St. Columban Parish – since 1829

Our Parish Mission is to Love God, Love thy Neighbour and Leave Peace

Welcome to our Parish website.
Check out the ‘What’s Happening’ page.

Mass Times
Saturday Vigil – 5:30 PM
Sunday – 7:30, 9:30 & 11:00 AM
Tuesday – 7:30 AM
Wednesday – 12:10pm (7:30am has been added for the Lenten Season)
Thursday & Friday – 7:30 AM

Regular Devotions
First Friday of the month:
Exposition of the Blessed Sacrament and Benediction at 7:00 p.m.

First Saturday of the month:
Marian Mass at 8:00am with Rosary at 7:30am

Reconciliation, Saturdays, 3-4 PM, or by appointment
Baptism, Please notify one month in advance
Marriages, Please notify 6 months in advance

Love God

The Eucharist is the source and summit of our faith, we will be building this section for the many facets of our Catholic Faith.

– Mass & Sacraments
– Faith Formation
– Vocations

Love thy Neighbour

We are called to be the hands and feet of Christ, we will be building this section for the Social justice initiatives and assisting those in need.

Leave Peace

Our Parish is a gift, that was given to us by the generations before and is extended to the generations to come. We will be building this section for stewardship initiatives.

Upcoming Events

Beginning on February 24th at 7:00pm, the parish with have the Stations of the Cross devotion with a period of Adoration.
This will continue each Friday evening up to and including Good Friday.

Liturgical Season

Why is the season called Lent?

Lent is the Old English word for spring. In almost all other languages, Lent’s name is a derivative of the Latin term quadragesima or “the forty days.”

Why is Lent approximately forty days long?

In the Bible, forty days is a traditional number of discipline, devotion, and preparation. Moses stayed on the mountain of God forty days (Ex. 24:18, 34:28). The Israelites’ spies were in the land of Canaan forty days (Num. 13:25). Elijah traveled forty days before he reached the cave where he had his vision (1 Kings 19:8). Nineveh was given forty days to repent (Jon. 3:4). And, most significantly for our Lenten observance, Jesus spent forty days in wilderness praying and fasting prior to undertaking his ministry (Matt. 4:2). Thus, it is fitting for Christians to imitate him with a forty-day period of prayer and fasting to prepare to celebrate the climax of Christ’s ministry, Good Friday (the day of the crucifixion) and Easter Sunday (the day of the Resurrection).

The Catechism of the Catholic Church states, “‘For we have not a high priest who is unable to sympathize with our weaknesses, but one who in every respect has been tested as we are, yet without sinning’ [Heb. 4:15]. By the solemn forty days of Lent the Church unites herself each year to the mystery of Jesus in the desert” (CCC 540).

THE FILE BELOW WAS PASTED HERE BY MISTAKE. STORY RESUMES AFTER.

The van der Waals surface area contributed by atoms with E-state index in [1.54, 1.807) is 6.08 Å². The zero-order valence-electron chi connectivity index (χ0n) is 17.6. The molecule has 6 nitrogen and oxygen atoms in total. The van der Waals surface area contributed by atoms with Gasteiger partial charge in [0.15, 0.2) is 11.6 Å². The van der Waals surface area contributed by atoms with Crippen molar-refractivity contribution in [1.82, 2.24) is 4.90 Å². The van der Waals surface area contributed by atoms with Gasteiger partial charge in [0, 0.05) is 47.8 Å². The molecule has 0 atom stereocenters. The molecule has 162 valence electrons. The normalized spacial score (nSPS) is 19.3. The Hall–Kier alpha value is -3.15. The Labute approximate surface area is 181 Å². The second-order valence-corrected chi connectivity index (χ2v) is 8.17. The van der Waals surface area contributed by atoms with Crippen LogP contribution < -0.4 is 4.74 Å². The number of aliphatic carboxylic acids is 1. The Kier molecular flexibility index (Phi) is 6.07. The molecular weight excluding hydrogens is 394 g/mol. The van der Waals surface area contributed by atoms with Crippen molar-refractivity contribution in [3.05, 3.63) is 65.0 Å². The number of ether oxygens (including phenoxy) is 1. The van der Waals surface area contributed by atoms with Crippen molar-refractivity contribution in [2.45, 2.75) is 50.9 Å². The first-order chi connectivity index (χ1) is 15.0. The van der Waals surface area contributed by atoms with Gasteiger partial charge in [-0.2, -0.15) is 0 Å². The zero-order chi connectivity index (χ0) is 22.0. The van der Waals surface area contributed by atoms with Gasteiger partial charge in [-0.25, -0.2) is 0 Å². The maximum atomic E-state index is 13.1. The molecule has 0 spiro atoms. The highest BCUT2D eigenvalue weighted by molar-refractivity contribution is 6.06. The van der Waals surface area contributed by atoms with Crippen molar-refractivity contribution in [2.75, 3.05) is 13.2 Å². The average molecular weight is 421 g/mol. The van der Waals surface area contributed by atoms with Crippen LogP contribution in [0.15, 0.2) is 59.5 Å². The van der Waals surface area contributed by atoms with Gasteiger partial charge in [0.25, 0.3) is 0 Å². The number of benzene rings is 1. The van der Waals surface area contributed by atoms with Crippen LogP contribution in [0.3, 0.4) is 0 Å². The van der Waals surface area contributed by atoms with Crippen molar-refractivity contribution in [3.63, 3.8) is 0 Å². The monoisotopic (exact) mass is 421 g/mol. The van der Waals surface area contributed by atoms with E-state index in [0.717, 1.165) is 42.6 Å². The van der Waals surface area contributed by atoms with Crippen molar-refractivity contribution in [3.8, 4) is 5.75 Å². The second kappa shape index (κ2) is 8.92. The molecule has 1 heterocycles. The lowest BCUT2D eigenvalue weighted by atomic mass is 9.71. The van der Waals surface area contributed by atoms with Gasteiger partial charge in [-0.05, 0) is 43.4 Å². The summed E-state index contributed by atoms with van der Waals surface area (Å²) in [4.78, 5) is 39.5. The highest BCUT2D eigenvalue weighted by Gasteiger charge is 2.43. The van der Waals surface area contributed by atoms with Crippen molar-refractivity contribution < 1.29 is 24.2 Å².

What are fast and abstinence?

Under current canon law in the Western rite of the Church, a day of fast is one on which Catholics who are eighteen to fifty-eight years old are required to keep a limited fast. In this country you may eat a single, normal meal and have two snacks. Children are not required to fast, but their parents must ensure they are properly educated in the spiritual practice of fasting.

A day of abstinence is a day on which Catholics fourteen years and older are required to abstain from eating meat. (Though under the current discipline of the Western rite of the Church, fish, eggs, milk products, and foods made using animal fat are permitted, they are not in the Eastern rites.) Their pastor can easily dispense those with medical conditions from the requirements of fast and abstinence.

Is there a biblical basis for abstaining from meat as a sign of repentance?

Yes. The book of Daniel states, “In the third year of Cyrus king of Persia . . . ‘I, Daniel, mourned for three weeks. I ate no choice food; no meat or wine touched my lips; and I used no lotions at all until the three weeks were over’” (Dan. 10:1-3)


Founded in 1829, St. Columban’s Church was the first Roman Catholic Church to be established in Cornwall. Formed originally to meet the spiritual need of a few, mainly Scottish families in Cornwall, the parish grew with the arrival of Irish Canal workers in the 1830s and then again with the influx of French-Canadians who came to work in the textile industries in the 1880s.The cultural composition of the parish therefore reflected the changes occurring in the town during the 19th century and until 1887 when the Church of the Nativity of the Blessed Virgin Mary was opened on Montreal Road.

Pastoral Staff

Rev. Fr. Thomas Riopelle
Parochial Administrator

Rev. Fr. Marc Gaudet
Assisting Priest

Rev. Mr. Guy Cote

Get In Touch
(613) 932 9616

Mrs. Kelly Poitras
Office Administrator

Drop By

36 Fourth St. West
Cornwall, ON, K6J 2R6

Office Hours: 9am – 3pm
Monday to Thursday

Direction and Maps